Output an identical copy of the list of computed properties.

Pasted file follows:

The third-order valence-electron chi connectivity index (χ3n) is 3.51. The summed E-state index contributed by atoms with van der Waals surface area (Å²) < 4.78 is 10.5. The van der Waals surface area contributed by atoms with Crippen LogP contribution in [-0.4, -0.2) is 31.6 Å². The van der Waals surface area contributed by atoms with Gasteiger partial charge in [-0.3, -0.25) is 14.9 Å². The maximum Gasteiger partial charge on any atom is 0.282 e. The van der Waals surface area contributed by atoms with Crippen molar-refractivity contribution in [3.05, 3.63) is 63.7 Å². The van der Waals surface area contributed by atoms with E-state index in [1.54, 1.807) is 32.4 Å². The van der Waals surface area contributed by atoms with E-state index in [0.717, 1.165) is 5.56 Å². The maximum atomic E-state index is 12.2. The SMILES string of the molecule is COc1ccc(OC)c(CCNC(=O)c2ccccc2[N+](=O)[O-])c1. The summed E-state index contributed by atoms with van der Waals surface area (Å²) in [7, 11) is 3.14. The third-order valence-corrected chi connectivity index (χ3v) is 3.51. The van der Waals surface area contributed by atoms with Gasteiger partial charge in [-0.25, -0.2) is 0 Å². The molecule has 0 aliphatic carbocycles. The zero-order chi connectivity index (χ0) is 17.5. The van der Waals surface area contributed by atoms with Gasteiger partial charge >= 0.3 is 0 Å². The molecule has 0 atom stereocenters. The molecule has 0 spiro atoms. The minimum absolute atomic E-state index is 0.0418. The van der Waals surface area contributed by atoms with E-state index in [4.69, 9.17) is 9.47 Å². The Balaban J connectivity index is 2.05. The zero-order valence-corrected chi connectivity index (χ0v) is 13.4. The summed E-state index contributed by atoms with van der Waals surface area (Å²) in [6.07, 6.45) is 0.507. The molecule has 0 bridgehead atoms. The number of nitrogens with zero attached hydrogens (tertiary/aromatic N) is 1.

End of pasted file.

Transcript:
The third-order valence-electron chi connectivity index (χ3n) is 3.51. The summed E-state index contributed by atoms with van der Waals surface area (Å²) < 4.78 is 10.5. The van der Waals surface area contributed by atoms with Crippen LogP contribution in [-0.4, -0.2) is 31.6 Å². The van der Waals surface area contributed by atoms with Gasteiger partial charge in [-0.3, -0.25) is 14.9 Å². The maximum Gasteiger partial charge on any atom is 0.282 e. The van der Waals surface area contributed by atoms with Crippen molar-refractivity contribution in [3.05, 3.63) is 63.7 Å². The van der Waals surface area contributed by atoms with E-state index in [1.54, 1.807) is 32.4 Å². The van der Waals surface area contributed by atoms with E-state index in [0.717, 1.165) is 5.56 Å². The maximum atomic E-state index is 12.2. The SMILES string of the molecule is COc1ccc(OC)c(CCNC(=O)c2ccccc2[N+](=O)[O-])c1. The summed E-state index contributed by atoms with van der Waals surface area (Å²) in [7, 11) is 3.14. The third-order valence-corrected chi connectivity index (χ3v) is 3.51. The van der Waals surface area contributed by atoms with Gasteiger partial charge in [-0.25, -0.2) is 0 Å². The molecule has 0 aliphatic carbocycles. The zero-order chi connectivity index (χ0) is 17.5. The van der Waals surface area contributed by atoms with Gasteiger partial charge >= 0.3 is 0 Å². The molecule has 0 atom stereocenters. The molecule has 0 spiro atoms. The minimum absolute atomic E-state index is 0.0418. The van der Waals surface area contributed by atoms with E-state index in [4.69, 9.17) is 9.47 Å². The Balaban J connectivity index is 2.05. The zero-order valence-corrected chi connectivity index (χ0v) is 13.4. The summed E-state index contributed by atoms with van der Waals surface area (Å²) in [6.07, 6.45) is 0.507. The molecule has 0 bridgehead atoms. The number of nitrogens with zero attached hydrogens (tertiary/aromatic N) is 1.